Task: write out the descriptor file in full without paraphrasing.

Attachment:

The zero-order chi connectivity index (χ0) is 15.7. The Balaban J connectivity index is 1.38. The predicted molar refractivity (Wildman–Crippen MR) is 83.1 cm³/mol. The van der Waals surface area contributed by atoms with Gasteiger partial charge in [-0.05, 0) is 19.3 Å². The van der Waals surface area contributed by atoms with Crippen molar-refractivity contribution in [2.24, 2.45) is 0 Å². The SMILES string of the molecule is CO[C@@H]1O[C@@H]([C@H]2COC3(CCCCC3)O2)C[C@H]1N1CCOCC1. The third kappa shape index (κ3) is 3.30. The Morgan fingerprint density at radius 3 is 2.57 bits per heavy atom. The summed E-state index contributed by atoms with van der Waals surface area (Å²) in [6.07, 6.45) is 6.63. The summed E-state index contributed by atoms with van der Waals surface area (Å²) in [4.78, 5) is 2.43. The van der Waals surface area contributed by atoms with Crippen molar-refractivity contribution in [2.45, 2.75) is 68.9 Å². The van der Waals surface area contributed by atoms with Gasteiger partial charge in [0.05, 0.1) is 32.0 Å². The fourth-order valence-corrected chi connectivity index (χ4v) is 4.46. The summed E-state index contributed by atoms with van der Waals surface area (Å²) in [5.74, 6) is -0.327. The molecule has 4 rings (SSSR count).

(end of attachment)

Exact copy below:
The zero-order chi connectivity index (χ0) is 15.7. The Balaban J connectivity index is 1.38. The predicted molar refractivity (Wildman–Crippen MR) is 83.1 cm³/mol. The van der Waals surface area contributed by atoms with Gasteiger partial charge in [-0.05, 0) is 19.3 Å². The van der Waals surface area contributed by atoms with Crippen molar-refractivity contribution in [2.24, 2.45) is 0 Å². The SMILES string of the molecule is CO[C@@H]1O[C@@H]([C@H]2COC3(CCCCC3)O2)C[C@H]1N1CCOCC1. The third kappa shape index (κ3) is 3.30. The Morgan fingerprint density at radius 3 is 2.57 bits per heavy atom. The summed E-state index contributed by atoms with van der Waals surface area (Å²) in [6.07, 6.45) is 6.63. The summed E-state index contributed by atoms with van der Waals surface area (Å²) in [4.78, 5) is 2.43. The van der Waals surface area contributed by atoms with Crippen molar-refractivity contribution in [2.45, 2.75) is 68.9 Å². The van der Waals surface area contributed by atoms with Gasteiger partial charge in [0.05, 0.1) is 32.0 Å². The fourth-order valence-corrected chi connectivity index (χ4v) is 4.46. The summed E-state index contributed by atoms with van der Waals surface area (Å²) in [5.74, 6) is -0.327. The molecule has 4 rings (SSSR count).